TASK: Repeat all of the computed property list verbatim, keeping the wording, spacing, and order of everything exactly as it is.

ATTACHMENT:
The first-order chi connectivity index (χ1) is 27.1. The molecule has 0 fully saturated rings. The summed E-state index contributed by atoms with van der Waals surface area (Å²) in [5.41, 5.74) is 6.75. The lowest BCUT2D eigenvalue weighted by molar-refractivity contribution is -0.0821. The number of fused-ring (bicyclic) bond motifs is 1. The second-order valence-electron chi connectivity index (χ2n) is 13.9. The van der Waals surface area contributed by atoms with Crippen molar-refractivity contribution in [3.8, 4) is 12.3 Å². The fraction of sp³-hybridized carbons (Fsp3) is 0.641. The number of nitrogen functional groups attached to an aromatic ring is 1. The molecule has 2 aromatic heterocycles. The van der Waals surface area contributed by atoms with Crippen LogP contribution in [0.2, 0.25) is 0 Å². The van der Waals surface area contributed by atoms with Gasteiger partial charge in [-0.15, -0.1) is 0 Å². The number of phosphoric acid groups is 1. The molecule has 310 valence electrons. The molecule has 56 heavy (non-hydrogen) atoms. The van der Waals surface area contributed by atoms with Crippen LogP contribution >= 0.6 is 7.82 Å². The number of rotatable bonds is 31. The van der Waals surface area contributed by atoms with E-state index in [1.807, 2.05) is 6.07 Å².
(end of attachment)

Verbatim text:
The first-order chi connectivity index (χ1) is 27.1. The molecule has 0 fully saturated rings. The summed E-state index contributed by atoms with van der Waals surface area (Å²) in [5.41, 5.74) is 6.75. The lowest BCUT2D eigenvalue weighted by molar-refractivity contribution is -0.0821. The number of fused-ring (bicyclic) bond motifs is 1. The second-order valence-electron chi connectivity index (χ2n) is 13.9. The van der Waals surface area contributed by atoms with Crippen molar-refractivity contribution in [3.8, 4) is 12.3 Å². The fraction of sp³-hybridized carbons (Fsp3) is 0.641. The number of nitrogen functional groups attached to an aromatic ring is 1. The molecule has 2 aromatic heterocycles. The van der Waals surface area contributed by atoms with Crippen LogP contribution in [0.2, 0.25) is 0 Å². The van der Waals surface area contributed by atoms with Gasteiger partial charge in [-0.15, -0.1) is 0 Å². The number of phosphoric acid groups is 1. The molecule has 310 valence electrons. The molecule has 56 heavy (non-hydrogen) atoms. The van der Waals surface area contributed by atoms with Crippen LogP contribution >= 0.6 is 7.82 Å². The number of rotatable bonds is 31. The van der Waals surface area contributed by atoms with E-state index in [1.807, 2.05) is 6.07 Å².